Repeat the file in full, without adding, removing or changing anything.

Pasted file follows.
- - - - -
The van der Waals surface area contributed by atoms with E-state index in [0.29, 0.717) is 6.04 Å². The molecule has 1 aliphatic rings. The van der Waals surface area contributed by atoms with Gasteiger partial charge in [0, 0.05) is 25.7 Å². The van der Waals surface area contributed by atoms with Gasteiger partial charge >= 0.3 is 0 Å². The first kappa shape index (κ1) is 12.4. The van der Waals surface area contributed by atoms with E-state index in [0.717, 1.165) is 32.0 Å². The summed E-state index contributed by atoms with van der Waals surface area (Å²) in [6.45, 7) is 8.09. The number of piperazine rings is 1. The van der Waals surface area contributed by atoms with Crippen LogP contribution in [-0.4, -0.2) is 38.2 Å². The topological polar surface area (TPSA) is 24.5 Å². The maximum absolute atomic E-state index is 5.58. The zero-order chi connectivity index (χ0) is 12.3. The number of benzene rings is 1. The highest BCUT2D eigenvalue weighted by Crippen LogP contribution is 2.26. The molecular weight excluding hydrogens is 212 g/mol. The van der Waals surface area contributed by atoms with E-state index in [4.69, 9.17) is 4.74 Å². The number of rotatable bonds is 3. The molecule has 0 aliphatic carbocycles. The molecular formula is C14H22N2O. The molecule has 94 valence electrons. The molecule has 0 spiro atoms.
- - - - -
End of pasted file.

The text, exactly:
The van der Waals surface area contributed by atoms with E-state index in [0.29, 0.717) is 6.04 Å². The molecule has 1 aliphatic rings. The van der Waals surface area contributed by atoms with Gasteiger partial charge in [0, 0.05) is 25.7 Å². The van der Waals surface area contributed by atoms with Gasteiger partial charge >= 0.3 is 0 Å². The first kappa shape index (κ1) is 12.4. The van der Waals surface area contributed by atoms with E-state index in [0.717, 1.165) is 32.0 Å². The summed E-state index contributed by atoms with van der Waals surface area (Å²) in [6.45, 7) is 8.09. The number of piperazine rings is 1. The van der Waals surface area contributed by atoms with Crippen LogP contribution in [-0.4, -0.2) is 38.2 Å². The topological polar surface area (TPSA) is 24.5 Å². The maximum absolute atomic E-state index is 5.58. The zero-order chi connectivity index (χ0) is 12.3. The number of benzene rings is 1. The highest BCUT2D eigenvalue weighted by Crippen LogP contribution is 2.26. The molecular weight excluding hydrogens is 212 g/mol. The van der Waals surface area contributed by atoms with E-state index in [4.69, 9.17) is 4.74 Å². The number of rotatable bonds is 3. The molecule has 0 aliphatic carbocycles. The molecular formula is C14H22N2O. The molecule has 94 valence electrons. The molecule has 0 spiro atoms.